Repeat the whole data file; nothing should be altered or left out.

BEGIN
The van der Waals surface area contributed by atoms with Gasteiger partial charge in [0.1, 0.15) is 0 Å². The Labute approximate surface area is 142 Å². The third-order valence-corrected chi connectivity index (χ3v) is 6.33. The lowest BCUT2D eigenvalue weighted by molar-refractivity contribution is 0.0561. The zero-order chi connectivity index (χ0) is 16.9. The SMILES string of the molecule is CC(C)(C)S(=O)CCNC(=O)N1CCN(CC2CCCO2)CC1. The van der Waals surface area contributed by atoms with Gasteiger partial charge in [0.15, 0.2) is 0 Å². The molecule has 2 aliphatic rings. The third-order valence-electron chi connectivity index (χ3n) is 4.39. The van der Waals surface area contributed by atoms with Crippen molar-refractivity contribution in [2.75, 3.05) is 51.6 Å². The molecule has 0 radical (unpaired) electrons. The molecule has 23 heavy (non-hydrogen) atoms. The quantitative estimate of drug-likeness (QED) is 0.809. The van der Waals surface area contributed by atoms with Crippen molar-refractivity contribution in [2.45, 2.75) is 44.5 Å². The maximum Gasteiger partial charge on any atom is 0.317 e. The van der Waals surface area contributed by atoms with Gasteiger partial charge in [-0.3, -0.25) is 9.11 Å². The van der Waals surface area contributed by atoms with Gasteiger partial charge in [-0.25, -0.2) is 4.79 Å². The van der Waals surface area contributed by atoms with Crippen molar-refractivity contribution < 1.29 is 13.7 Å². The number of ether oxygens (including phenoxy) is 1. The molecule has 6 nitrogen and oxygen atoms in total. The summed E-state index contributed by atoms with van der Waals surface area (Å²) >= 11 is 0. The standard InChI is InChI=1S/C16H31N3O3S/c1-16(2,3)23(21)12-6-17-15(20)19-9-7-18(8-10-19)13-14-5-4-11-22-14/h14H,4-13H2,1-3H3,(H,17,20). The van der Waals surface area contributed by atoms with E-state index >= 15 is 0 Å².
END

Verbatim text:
The van der Waals surface area contributed by atoms with Gasteiger partial charge in [0.1, 0.15) is 0 Å². The Labute approximate surface area is 142 Å². The third-order valence-corrected chi connectivity index (χ3v) is 6.33. The lowest BCUT2D eigenvalue weighted by molar-refractivity contribution is 0.0561. The zero-order chi connectivity index (χ0) is 16.9. The SMILES string of the molecule is CC(C)(C)S(=O)CCNC(=O)N1CCN(CC2CCCO2)CC1. The van der Waals surface area contributed by atoms with Gasteiger partial charge in [0.15, 0.2) is 0 Å². The molecule has 2 aliphatic rings. The third-order valence-electron chi connectivity index (χ3n) is 4.39. The van der Waals surface area contributed by atoms with Crippen molar-refractivity contribution in [2.75, 3.05) is 51.6 Å². The molecule has 0 radical (unpaired) electrons. The molecule has 23 heavy (non-hydrogen) atoms. The quantitative estimate of drug-likeness (QED) is 0.809. The van der Waals surface area contributed by atoms with Crippen molar-refractivity contribution in [2.45, 2.75) is 44.5 Å². The maximum Gasteiger partial charge on any atom is 0.317 e. The van der Waals surface area contributed by atoms with Gasteiger partial charge in [-0.3, -0.25) is 9.11 Å². The van der Waals surface area contributed by atoms with Gasteiger partial charge in [-0.25, -0.2) is 4.79 Å². The van der Waals surface area contributed by atoms with Crippen molar-refractivity contribution < 1.29 is 13.7 Å². The number of ether oxygens (including phenoxy) is 1. The molecule has 6 nitrogen and oxygen atoms in total. The summed E-state index contributed by atoms with van der Waals surface area (Å²) >= 11 is 0. The standard InChI is InChI=1S/C16H31N3O3S/c1-16(2,3)23(21)12-6-17-15(20)19-9-7-18(8-10-19)13-14-5-4-11-22-14/h14H,4-13H2,1-3H3,(H,17,20). The van der Waals surface area contributed by atoms with E-state index >= 15 is 0 Å².